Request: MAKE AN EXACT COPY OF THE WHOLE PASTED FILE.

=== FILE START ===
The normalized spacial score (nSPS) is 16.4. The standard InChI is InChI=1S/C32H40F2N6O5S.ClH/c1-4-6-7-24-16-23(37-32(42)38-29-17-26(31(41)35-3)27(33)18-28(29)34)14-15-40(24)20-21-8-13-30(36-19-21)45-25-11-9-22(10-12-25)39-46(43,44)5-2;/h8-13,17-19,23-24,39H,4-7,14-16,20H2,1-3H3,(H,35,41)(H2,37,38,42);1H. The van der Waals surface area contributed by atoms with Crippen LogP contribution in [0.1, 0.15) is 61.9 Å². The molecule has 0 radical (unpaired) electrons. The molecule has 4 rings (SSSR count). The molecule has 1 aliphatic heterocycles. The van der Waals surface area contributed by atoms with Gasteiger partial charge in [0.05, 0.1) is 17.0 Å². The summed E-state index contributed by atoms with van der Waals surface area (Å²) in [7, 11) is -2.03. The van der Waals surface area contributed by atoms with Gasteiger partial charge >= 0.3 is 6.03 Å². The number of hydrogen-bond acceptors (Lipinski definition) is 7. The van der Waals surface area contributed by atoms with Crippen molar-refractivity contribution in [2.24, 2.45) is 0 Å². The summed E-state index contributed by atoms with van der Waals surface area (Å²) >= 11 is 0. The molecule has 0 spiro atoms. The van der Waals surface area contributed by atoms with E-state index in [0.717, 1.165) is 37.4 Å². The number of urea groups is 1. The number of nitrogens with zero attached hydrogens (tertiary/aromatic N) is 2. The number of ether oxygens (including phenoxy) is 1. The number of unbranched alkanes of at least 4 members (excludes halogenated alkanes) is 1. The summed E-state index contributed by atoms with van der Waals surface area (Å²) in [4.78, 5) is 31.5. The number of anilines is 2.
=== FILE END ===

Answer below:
The normalized spacial score (nSPS) is 16.4. The standard InChI is InChI=1S/C32H40F2N6O5S.ClH/c1-4-6-7-24-16-23(37-32(42)38-29-17-26(31(41)35-3)27(33)18-28(29)34)14-15-40(24)20-21-8-13-30(36-19-21)45-25-11-9-22(10-12-25)39-46(43,44)5-2;/h8-13,17-19,23-24,39H,4-7,14-16,20H2,1-3H3,(H,35,41)(H2,37,38,42);1H. The van der Waals surface area contributed by atoms with Crippen LogP contribution in [0.1, 0.15) is 61.9 Å². The molecule has 0 radical (unpaired) electrons. The molecule has 4 rings (SSSR count). The molecule has 1 aliphatic heterocycles. The van der Waals surface area contributed by atoms with Gasteiger partial charge in [0.05, 0.1) is 17.0 Å². The summed E-state index contributed by atoms with van der Waals surface area (Å²) in [7, 11) is -2.03. The van der Waals surface area contributed by atoms with Gasteiger partial charge >= 0.3 is 6.03 Å². The number of hydrogen-bond acceptors (Lipinski definition) is 7. The van der Waals surface area contributed by atoms with Crippen molar-refractivity contribution in [2.24, 2.45) is 0 Å². The summed E-state index contributed by atoms with van der Waals surface area (Å²) >= 11 is 0. The molecule has 0 spiro atoms. The van der Waals surface area contributed by atoms with E-state index in [0.717, 1.165) is 37.4 Å². The number of urea groups is 1. The number of nitrogens with zero attached hydrogens (tertiary/aromatic N) is 2. The number of ether oxygens (including phenoxy) is 1. The number of unbranched alkanes of at least 4 members (excludes halogenated alkanes) is 1. The summed E-state index contributed by atoms with van der Waals surface area (Å²) in [4.78, 5) is 31.5. The number of anilines is 2.